Netanyahu's speech wasn't just bad politics - it was unconstitutional

Article II, Section 3 is a very complicated part of the constitution. Here is an annotated explanation of Section 3 from the Congressional Research Service at the LoC (make sure to click next to read the entire section). The interplay with Section 2 is also important.

tl;dr: There are lots of issues and politics at play here.

Now, as far as whether it is "illegal" to invite a foreign dignitary to speak in front of Congress...

There is a strong argument that the Curtis-Wright decision would be controlling in any actual dispute between Congress and the President over actual powers, according to the National Constitution Center. Theoretically, I imagine if the President didn't want, let's say, Fidel Castro, to speak to Congress, he could keep him out.

Interestingly, a joint session of Congress to listen to a foreign dignatary is an "unofficial" session, according to the Senate's website. On a now deleted page, Congress shows how it contorts to allow this.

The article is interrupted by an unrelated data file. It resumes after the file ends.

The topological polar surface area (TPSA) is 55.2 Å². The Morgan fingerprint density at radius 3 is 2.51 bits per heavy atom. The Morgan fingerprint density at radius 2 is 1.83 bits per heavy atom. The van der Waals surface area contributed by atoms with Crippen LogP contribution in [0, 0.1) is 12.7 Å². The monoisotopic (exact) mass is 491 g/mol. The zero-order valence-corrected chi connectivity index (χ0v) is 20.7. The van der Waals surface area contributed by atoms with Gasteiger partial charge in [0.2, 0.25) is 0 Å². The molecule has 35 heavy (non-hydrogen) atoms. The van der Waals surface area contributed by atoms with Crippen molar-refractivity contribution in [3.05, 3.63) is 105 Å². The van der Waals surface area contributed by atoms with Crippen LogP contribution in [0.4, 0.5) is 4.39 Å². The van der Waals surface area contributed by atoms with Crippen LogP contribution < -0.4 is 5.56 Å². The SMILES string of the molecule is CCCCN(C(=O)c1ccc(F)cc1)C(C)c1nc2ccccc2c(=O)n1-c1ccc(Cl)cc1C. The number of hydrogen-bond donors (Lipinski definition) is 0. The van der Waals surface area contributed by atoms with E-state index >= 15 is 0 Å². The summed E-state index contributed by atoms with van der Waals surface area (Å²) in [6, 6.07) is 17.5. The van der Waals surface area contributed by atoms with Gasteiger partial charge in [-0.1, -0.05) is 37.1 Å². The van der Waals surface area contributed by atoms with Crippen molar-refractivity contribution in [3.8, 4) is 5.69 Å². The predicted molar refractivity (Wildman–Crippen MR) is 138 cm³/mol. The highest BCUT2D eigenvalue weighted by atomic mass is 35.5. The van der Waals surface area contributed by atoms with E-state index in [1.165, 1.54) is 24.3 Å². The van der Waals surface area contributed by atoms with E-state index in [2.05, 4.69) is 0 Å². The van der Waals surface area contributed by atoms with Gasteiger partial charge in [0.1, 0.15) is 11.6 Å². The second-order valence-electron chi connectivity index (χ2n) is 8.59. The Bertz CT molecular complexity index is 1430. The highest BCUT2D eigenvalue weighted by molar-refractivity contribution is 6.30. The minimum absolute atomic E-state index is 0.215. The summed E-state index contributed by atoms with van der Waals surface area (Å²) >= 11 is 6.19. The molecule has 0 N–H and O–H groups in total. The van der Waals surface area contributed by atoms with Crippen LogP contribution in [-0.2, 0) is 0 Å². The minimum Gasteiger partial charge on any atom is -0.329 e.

This brings up some interesting questions. If Congress isn't in an official session, then it could be argued that it is a private assembly of citizens who can host whomever it wants under the 1st Amendment. And doesn't everyone, citizen or not, have a right to petition the government?

tl;dr2: Congress has hosted dozens of foreign dignitaries in joint session. Why is it such a big deal? Politics, clearly.

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